The electrical engineers will use the following classification codes to show where the Landlord may need to carry out remedial work:
- Code 1 (C1) Danger Present. Risk of Injury
- Code 2 (C2) Potentially Dangerous
- Code 3 (C3) Improvement Recommended
- Further Investigation (F1) Further Investigation Required Without Delay
Where the code C1 is identified, the electrical engineer may make the hazards safe before leaving.
If both C1 and C2 are identified, remedial work is needed and the report will highlight the electrical installation is potentially dangerous and not permitted for continued use.
Where code F1 is identified the Landlord must ensure the further investigative work is carried out.
Code C3 recommends improvement but the Landlord does not have to make the improvement, although this would improve the electrical safety if they did.
Create a contract for £9.95 or Subscribe Monthly
What if a Landlord doesn’t carry out the remedial work?
The local authority may serve a remedial notice on the Landlord requiring remedial action, if there are reasonable grounds to believe the Landlord is in breach of one or more of the duties provided in the Regulations.
If the Landlord doesn’t comply with the notice, the local authority may arrange for remedial action to be taken and recover the costs of taking the action from the Landlord. The Landlord will have the right to appeal against a demand for costs.
If the report indicates the remedial action is urgent, and the Landlord does not carry out the remedial work within the period specified, the local authority may arrange to carry out the remedial work with the Landlord’s consent. The local authority must authorise a qualified and competent person in writing to complete the remedial action, providing the tenant with at least 48 hours’ notice beforehand. The cost for the remedial work can be recovered from the Landlord.
Failure by a Landlord to comply with the Regulations may result in a penalty of up to £30,000.
What if I cannot carry out the EIC test or remedial work due to Covid-19?
The government has recognised that the restrictions imposed by current covid measures may make it difficult to comply with the Regulations that affect the private rented sector. A guidance note has been provided to address concerns people may have when carrying out work during the pandemic to ensure properties are in good repair and free of hazards, which can be found here.
Further guidance is provided for when working in people's homes, this can be found here. Landlords’ and electrical engineers can follow this guidance to help ensure the workplace is Covid secure. It provides:
- How to manage risk;
- Who should work;
- Social distancing;
- Interacting with householders;
- Cleaning the work area;
- Personal protective equipment (PPE) and face coverings
- Workforce management
- Deliveries to the home
- Tests and vaccinations
- Where to find further guidance
The local authorities and enforcement agencies are aware of the guidance as provided and how this may impact Landlord’s complying with gas and electrical safety requirements. As such the government encourages a pragmatic and common sense approach.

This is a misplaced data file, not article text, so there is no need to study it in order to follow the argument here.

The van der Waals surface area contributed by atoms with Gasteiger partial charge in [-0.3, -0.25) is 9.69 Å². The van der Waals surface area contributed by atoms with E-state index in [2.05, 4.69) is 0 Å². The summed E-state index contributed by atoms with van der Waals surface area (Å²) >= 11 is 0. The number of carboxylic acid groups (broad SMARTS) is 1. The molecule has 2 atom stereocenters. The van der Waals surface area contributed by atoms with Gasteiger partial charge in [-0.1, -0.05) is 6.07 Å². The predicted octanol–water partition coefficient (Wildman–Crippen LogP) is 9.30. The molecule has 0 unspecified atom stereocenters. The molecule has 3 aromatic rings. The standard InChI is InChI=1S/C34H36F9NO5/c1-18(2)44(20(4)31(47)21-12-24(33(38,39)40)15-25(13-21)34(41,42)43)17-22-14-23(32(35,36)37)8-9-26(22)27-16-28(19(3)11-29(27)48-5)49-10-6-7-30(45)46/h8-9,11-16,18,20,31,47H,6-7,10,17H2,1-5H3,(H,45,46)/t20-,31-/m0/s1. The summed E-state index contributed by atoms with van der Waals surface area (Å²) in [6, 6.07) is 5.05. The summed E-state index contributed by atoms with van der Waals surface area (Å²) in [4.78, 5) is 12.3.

Landlords’ are legally required to provide tenants with all the necessary electrical safety certification at the beginning of the tenancy, in addition to carrying out scheduled inspections and tests where required.
Are tenancies which ‘roll over’ into periodic tenancies included under the Regulations?
Whether or not a periodic tenancy is a new tenancy, as defined in Regulation 2, depends on the type of tenancy which was issued.
- Contractual Periodic Tenancy: where is agreed within the tenancy agreement that on the expiry of the fixed term, the tenancy will become periodic - the periodic tenancy is part of the existing tenancy and no new tenancy is created.
- Statutory Periodic Tenancy: If after the fixed term the tenancy rolls over into a periodic tenancy (by virtue of statute and not by the agreement) - the periodic tenancy is considered to be a new tenancy.
Properties which are let on the basis of a statutory periodic tenancy (where the fixed term expires between July 2020 and April 2021) will require an inspection and test under the Regulations.
The Electrical Safety Standards in the Private Rented Sector (England) Regulations 2020 came into force on 1 April 2020, applying to all new tenancies from 1 July 2020 and all existing tenancies in England as of 1 April 2021. Landlords will need to arrange for a qualified engineer to conduct EIC tests on new tenancies and existing ones based on their nature. EICR’s are valid for 5 years and properties with existing EICRs will not need a new one until the existing report expires.
Legislate is a web based platform for creating contracts by answering simple questions. Our lawyer approved agreements are written in plain English which means that everyone can understand them. You can read how to create your first Legislate agreements in our tutorial and watch a short demo. If you would like to try Legislate, please sign up or book an introductory call.
The opinions on this page are for general information purposes only and do not constitute legal advice on which you should rely.